The Moon Dwellers – David Estes
Title: The Moon Dwellers
Author: David Estes
Page Number: 366
Genre: Young Adult/Dystopian
“Have human lives become like a tube of toothpaste? Something to be used up and thrown away? At first the tube seems so big, so full of life. But after just a few uses it becomes dented and lumpy—already life is ebbing away from it—and it’s only a matter of time before the final bit is squeezed out, rendering it an empty vessel, good for nothing.“
I was about to crack open the final installment of what I thought was the end to this series, but the author warned against it. Instead, he recommended readers read all books in the series, including, the main and sister series.
So, that is what I am doing.
I’m not a big series kind of gal, I often feel it’s just a ploy to sell more books. So I grumbled a bit when I realized what I thought was a 4 part series, turned out to be 7.
In a huff, I will admit that Estes has kept my interest for 4 books now. I have 2 1/2 to go, in order to complete this series. I am finding that the world he has created, a dysfunctional Earth that I don’t recognize, is worth every extra hour I have invested.
I have my favorites from the series, like we all do. The Moon Dwellers is so far my favorite, whereas Fire Country comes in second.
This is such a unique dystopian tale— different than any of the others I have read so far. Estes has created multiple cultures and dialects for his characters and each one is colorful and diverse. It’s a young adult epic.
I give Estes a shiny star for his character creation because I acutely feel their personalities. I feel like I know them intimately. Estes knows how to create a character with deep thoughts, conflicted feelings, and humor. They are real to me, not some figment of imagination. I can feel the blood pumping through them.
My only complaint, which I fear is a growing one with authors and editors in today’s world is the overuse of the punctuation mark, Mr. Colon. It was incredibly overused and I kept wishing that it would just go away. It was corrupting an almost perfect reading experience for me.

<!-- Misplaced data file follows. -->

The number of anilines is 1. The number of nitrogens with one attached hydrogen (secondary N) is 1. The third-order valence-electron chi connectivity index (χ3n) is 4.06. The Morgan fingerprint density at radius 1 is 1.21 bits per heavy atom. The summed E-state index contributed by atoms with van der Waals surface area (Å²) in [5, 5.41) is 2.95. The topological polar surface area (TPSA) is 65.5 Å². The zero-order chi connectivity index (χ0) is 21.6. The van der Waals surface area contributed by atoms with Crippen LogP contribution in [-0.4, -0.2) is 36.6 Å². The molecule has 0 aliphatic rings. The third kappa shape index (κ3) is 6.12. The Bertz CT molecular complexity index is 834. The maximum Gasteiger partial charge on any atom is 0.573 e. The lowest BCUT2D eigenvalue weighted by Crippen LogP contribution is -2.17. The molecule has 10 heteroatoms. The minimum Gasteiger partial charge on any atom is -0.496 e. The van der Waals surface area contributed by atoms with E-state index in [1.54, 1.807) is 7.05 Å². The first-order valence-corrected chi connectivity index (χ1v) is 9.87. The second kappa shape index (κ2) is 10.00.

If you are looking for a story that breathes life and personality, a tale that inspires the wounded and the marginalized, that shows what we can accomplish when we let go of superficial comfort and safety, then this is the story for you.
It is a tale of brave heroes and heroines, strong female role models and heart stopping action and attraction. Take a chance and discover the magic of Estes.
Synopsis: In a desperate attempt to escape destruction decades earlier, humankind was forced underground, into the depths of the earth, creating a new society called the Tri-Realms.
After her parents and sister are abducted by the Enforcers, seventeen-year-old Adele, a member of the middle-class moon dwellers, is unjustly sentenced to life in prison for her parents’ crimes of treason.
Against all odds, Adele must escape from the Pen and find her family, while being hunted by a deranged, killing machine named Rivet, who works for the President. She is helped by two other inmates, Tawni and Cole, each of whom have dark secrets that are better left undiscovered. Other than her friends, the only thing she has going for her is a wicked roundhouse kick and two fists that have been well-trained for combat by her father.
At the other end of the social spectrum is Tristan, the son of the President and a sun dweller. His mother is gone. He hates his father. Backed by only his servant and best friend, Roc, he leaves his lavish lifestyle in the Sun Realm, seeking to make something good out of his troubled life.
When a war breaks out within the Tri-Realms, Tristan is thrust into the middle of a conflict that seems to mysteriously follow Adele as she seeks to find her family and uncover her parents true past.
In their world, someone must die.